3–5 Tbsp whey or lemon juice (if making black beans)
Place beans in a colander and rinse well. Remove any whole or partial beans that are significantly discolored. You also want to check for pebbles and clumps of dirt.
Measure beans into a large stockpot. Add 4 cups of water for every 1 cup of beans. One pound of dry beans yields 3-5 cups, depending on the beans, so you’ll need approximately 3-5 quarts of water.
If you’re making black beans, add 1 Tbsp whey or lemon juice for each cup of dry beans.
Allow the beans to sit undisturbed for at least 8 hours, or up to 24.
After soaking, strain beans into the colander and rinse very, very well with cold water.
Return the beans to the stockpot and add the same amount of water you originally used, plus an extra cup for each cup of beans.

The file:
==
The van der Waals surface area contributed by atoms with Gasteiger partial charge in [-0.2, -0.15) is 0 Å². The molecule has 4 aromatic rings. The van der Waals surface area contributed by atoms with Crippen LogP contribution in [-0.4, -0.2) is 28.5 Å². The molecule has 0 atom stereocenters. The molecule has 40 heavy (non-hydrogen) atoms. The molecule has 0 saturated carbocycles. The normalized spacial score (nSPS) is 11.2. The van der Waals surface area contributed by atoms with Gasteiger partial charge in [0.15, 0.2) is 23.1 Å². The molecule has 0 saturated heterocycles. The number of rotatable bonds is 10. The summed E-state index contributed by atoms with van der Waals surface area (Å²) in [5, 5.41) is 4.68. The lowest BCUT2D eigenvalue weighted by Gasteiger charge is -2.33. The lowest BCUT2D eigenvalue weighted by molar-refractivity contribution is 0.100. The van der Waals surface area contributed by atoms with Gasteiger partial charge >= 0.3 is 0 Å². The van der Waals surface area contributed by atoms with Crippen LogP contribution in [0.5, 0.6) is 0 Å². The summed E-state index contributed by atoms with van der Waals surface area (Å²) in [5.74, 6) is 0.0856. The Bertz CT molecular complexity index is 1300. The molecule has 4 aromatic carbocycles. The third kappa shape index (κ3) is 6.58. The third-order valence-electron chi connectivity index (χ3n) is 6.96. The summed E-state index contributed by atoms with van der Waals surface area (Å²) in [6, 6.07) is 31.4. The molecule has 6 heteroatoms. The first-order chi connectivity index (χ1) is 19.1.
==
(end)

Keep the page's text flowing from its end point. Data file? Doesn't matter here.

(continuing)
Place the beans on the stovetop and bring the water just to a boil. Turn off the heat and cover the beans. Allow the beans to sit undisturbed, for 2-8 hours.
Strain beans into the colander and again, rinse very, very well with cold water.
Return the beans to the stockpot and cover with water so that the water line is at least 2″ above the beans. Bring the beans to a very low simmer and allow them to cook until desired tenderness. For partially-cooked beans, this will take anywhere from 45-90 minutes. For fully-cooked beans, this will take anywhere from 45 minutes to 2 hours.
Periodically check the beans for doneness and add more water as needed to ensure the beans do not dry out while cooking. Season with salt and pepper to taste when the beans are almost done.
Drain and allow the beans to cool before storing.
Beans. Cook black beans, white beans, pinto beans, and garbanzo beans, which are the ones I cook with most often.
Cooking Methods. Cook beans on the stovetop (like in the recipe above), in the slow cooker, or the Instant Pot (you don’t have to soak first with the Instant Pot!).